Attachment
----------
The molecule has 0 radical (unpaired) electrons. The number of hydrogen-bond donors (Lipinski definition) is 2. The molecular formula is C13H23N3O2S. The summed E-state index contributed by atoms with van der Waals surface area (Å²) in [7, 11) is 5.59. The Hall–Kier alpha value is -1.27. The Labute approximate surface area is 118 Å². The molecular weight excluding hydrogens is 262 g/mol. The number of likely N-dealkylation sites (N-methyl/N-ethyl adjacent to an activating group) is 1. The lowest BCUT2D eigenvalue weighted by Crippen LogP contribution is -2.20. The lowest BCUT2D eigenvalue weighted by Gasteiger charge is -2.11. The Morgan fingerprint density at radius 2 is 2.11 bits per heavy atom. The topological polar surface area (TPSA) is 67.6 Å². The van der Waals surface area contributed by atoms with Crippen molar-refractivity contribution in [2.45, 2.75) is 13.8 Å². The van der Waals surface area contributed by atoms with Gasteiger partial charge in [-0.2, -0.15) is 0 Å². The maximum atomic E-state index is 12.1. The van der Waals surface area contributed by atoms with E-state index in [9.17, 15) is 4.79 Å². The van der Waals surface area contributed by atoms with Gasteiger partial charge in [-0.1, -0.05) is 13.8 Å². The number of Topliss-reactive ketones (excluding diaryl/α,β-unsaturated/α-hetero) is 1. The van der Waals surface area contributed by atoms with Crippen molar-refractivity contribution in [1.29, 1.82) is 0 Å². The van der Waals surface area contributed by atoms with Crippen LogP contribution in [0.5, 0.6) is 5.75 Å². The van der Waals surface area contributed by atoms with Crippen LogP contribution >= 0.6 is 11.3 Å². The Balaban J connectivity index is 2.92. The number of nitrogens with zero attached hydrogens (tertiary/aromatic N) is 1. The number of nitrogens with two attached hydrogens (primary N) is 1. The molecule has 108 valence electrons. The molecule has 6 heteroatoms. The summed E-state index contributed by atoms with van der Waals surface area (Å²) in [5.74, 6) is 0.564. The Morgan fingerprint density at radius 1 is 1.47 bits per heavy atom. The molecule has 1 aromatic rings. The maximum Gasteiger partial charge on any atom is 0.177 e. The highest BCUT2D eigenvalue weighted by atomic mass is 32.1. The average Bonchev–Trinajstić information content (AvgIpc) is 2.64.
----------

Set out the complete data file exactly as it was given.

The molecule has 0 radical (unpaired) electrons. The number of hydrogen-bond donors (Lipinski definition) is 2. The molecular formula is C13H23N3O2S. The summed E-state index contributed by atoms with van der Waals surface area (Å²) in [7, 11) is 5.59. The Hall–Kier alpha value is -1.27. The Labute approximate surface area is 118 Å². The molecular weight excluding hydrogens is 262 g/mol. The number of likely N-dealkylation sites (N-methyl/N-ethyl adjacent to an activating group) is 1. The lowest BCUT2D eigenvalue weighted by Crippen LogP contribution is -2.20. The lowest BCUT2D eigenvalue weighted by Gasteiger charge is -2.11. The Morgan fingerprint density at radius 2 is 2.11 bits per heavy atom. The topological polar surface area (TPSA) is 67.6 Å². The van der Waals surface area contributed by atoms with Crippen molar-refractivity contribution in [2.45, 2.75) is 13.8 Å². The van der Waals surface area contributed by atoms with Gasteiger partial charge in [-0.2, -0.15) is 0 Å². The maximum atomic E-state index is 12.1. The van der Waals surface area contributed by atoms with E-state index in [9.17, 15) is 4.79 Å². The van der Waals surface area contributed by atoms with Gasteiger partial charge in [-0.1, -0.05) is 13.8 Å². The number of Topliss-reactive ketones (excluding diaryl/α,β-unsaturated/α-hetero) is 1. The van der Waals surface area contributed by atoms with Crippen molar-refractivity contribution in [1.29, 1.82) is 0 Å². The van der Waals surface area contributed by atoms with Crippen LogP contribution in [0.5, 0.6) is 5.75 Å². The van der Waals surface area contributed by atoms with Crippen LogP contribution >= 0.6 is 11.3 Å². The Balaban J connectivity index is 2.92. The number of nitrogens with zero attached hydrogens (tertiary/aromatic N) is 1. The number of nitrogens with two attached hydrogens (primary N) is 1. The molecule has 108 valence electrons. The molecule has 6 heteroatoms. The summed E-state index contributed by atoms with van der Waals surface area (Å²) in [5.74, 6) is 0.564. The Morgan fingerprint density at radius 1 is 1.47 bits per heavy atom. The molecule has 1 aromatic rings. The maximum Gasteiger partial charge on any atom is 0.177 e. The highest BCUT2D eigenvalue weighted by atomic mass is 32.1. The average Bonchev–Trinajstić information content (AvgIpc) is 2.64.